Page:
It’s a totally reactive way of living the Christian life.  You’re always fighting to get back to neutral and never growing into a stronger disciple of Jesus.  It’s settling for sin management when Jesus has called you to Kingdom impact.  There’s no growth, just damage control.

And it will stay that way until we learn to address the deeper issues that are causing the tire to leak in the first place.  That’s why I’m so thrilled to be offering Pete Scazzero’s Emotionally Healthy Spirituality Course this spring at Restoration City.  It’s an in depth discipleship course designed to help us explore what’s going on under the surface of our lives – where the leaks are coming from and why we struggle with some of the things we do.  The course combines a robust understanding of emotional health, a biblical understanding of spirituality, and the life changing power of the gospel of Jesus Christ in ways that will be tremendously beneficial to your soul and life.

All of this fits perfectly with our deep commitment to the centrality of the gospel in all things.  At the end of the day, the gospel is not only the patch on the tire but also the way to stop the leak at it’s source.  EHS isn’t presenting an alternative to the gospel – it’s helping us see where and how to apply the gospel in our souls and lives.

I believe this course is so foundational to where God is leading us as a church that I’m  teaching all 8 weeks.  We’ll be meeting from 12.30 – 2.30 at our WeWork offices on Sunday afternoons starting on April 22nd and going through June 17th with the exception of Memorial Day weekend.  If you’re willing to take the journey with me, get registered today at rcc.church/ehs.

Mid-Day Prayer

mid day prayerA few months ago, our staff team added a new rhythm to our daily schedules – stopping to pray at 11.30.  These prayer times are really simple, nothing complicated at all.  We spend a few minutes in silent, personal prayer and then come together to read God’s Word and pray.  When we first started moving in this direction, I knew it would be good for our team and for my soul.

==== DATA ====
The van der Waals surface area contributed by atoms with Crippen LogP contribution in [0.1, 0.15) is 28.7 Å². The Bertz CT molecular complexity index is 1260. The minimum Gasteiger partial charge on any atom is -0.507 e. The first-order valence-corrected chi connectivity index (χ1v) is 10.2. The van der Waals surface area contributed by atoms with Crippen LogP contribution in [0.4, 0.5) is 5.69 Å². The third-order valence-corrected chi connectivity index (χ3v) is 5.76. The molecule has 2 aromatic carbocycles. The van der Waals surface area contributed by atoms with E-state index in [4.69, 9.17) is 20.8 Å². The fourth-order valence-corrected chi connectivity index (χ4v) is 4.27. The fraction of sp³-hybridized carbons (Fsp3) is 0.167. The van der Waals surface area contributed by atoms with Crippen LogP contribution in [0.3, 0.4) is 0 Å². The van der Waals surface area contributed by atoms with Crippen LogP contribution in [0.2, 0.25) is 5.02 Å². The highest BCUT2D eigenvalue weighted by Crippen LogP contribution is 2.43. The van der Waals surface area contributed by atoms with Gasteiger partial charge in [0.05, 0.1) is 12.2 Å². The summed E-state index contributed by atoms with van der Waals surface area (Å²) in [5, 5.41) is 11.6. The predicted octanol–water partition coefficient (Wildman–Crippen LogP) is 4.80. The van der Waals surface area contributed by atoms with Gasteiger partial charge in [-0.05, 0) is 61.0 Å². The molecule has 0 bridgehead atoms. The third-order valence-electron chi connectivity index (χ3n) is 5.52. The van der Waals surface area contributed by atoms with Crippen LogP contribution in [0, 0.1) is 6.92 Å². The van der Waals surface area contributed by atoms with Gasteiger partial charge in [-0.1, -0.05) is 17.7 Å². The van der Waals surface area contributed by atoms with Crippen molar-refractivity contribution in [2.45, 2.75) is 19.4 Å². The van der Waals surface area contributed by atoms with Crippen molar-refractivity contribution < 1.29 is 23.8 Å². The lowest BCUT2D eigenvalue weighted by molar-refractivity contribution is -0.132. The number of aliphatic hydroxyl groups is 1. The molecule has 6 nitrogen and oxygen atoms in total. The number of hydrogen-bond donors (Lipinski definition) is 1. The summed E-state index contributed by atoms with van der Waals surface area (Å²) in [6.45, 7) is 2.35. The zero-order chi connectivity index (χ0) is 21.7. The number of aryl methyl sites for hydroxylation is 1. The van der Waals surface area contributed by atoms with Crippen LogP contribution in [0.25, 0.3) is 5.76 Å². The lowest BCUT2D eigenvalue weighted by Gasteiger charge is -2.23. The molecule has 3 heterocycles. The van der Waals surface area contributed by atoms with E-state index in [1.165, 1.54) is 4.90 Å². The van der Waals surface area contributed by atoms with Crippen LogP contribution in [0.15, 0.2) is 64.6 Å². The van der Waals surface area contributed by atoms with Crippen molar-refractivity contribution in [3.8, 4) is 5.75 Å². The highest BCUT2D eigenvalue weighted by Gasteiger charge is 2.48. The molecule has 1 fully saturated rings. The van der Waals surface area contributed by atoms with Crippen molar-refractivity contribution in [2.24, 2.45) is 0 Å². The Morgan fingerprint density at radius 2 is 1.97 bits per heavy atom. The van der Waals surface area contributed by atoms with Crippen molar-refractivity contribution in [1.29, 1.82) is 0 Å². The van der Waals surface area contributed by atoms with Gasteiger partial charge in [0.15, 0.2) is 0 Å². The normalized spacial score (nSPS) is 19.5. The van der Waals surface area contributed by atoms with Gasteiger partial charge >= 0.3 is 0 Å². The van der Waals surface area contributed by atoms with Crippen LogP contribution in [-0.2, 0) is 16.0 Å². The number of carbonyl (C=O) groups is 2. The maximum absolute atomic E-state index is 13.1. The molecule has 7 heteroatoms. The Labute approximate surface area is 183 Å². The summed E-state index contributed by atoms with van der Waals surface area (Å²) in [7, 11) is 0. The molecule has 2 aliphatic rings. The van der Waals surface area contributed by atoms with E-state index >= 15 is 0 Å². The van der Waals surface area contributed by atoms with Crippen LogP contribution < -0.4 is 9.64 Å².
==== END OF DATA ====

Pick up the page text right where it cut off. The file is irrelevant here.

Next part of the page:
What I didn’t know is how hard it would be to carve out this time.  And I don’t mean that in some sort of “poor, overworked pastor” kind of way.  In fact, my job should make it so much easier – I’m paid to pray and it’s still a challenge!  The problem isn’t my schedule – it’s my heart.  By that point in the day, I’ve gotten a decent amount of work done (hopefully) but there’s also been enough time for a decent amount of work to pile up – emails, questions from our team, texts, phone calls, you name it.  And whatever has piled up always feels so urgent right at 11.30.  How can I stop to pray when I haven’t gotten back to so and so yet?  How can I stop and pray when I have unanswered emails?  What about that meeting this afternoon? And on and on and on…

But that’s really the point.  There’s always going to be another email to answer, a text to return and a phone call to make. Always.  Whether I pray or not.  So, my only real options are (a) some undone work plus time with the Lord or (b) some undone work and no time with the Lord.  Trust me, I feel the pull towards option b but I know my soul needs option a.

In fact, I’ve learned that the harder it is to stop, the more I need it.  I need to be reminded that the future of this church doesn’t rest on my shoulders.  Jesus is the head of the Church, not me. (Col. 1:18)  Yes, I want to lead with diligence (Rm. 12:8) but that diligence absent the power of God won’t accomplish anything. (Jn. 15:5).  Yes, I want to do my work as unto the Lord (Col. 3:23) but productivity can never take the place of sitting at the feet of Jesus. (Lk. 10:42)

I’m sharing all of this because I want to invite you to join us in this rhythm.  If you can do that in person, great.  I’m serious – we would love to have you come join us in our Crystal City offices any time you can make it.  Just email Alex (alex@rcc.church) and she’ll get you everything you need.  But if you can’t be with us at 11.30, set an alarm on your phone.  When it goes off, pause and pray.  If you can only carve out 60 seconds, that’s better than nothing!  But my guess is you could carve out 5-10 minutes if you got creative.  And, just to state the obvious, there’s nothing special about 11.30 – if that doesn’t work for you, pick another time.  Just be consistent because it’s that consistency that ingrains it in your daily rhythms.

Adopting this rhythm might be one of the more significant changes you make in your relationship with Jesus this year.  It’s a beautiful reminder that our hope in in Christ, He provides the grace our lives run on and He’s with you in the midst of the trials and temptations of your day.  Don’t just spend time with Jesus in the morning to check a box.  Lingering at His feet for a few minutes in the midst of the chaos of our days reminds us that His grace really is sufficient for the challenges of our real, complicated, broken lives.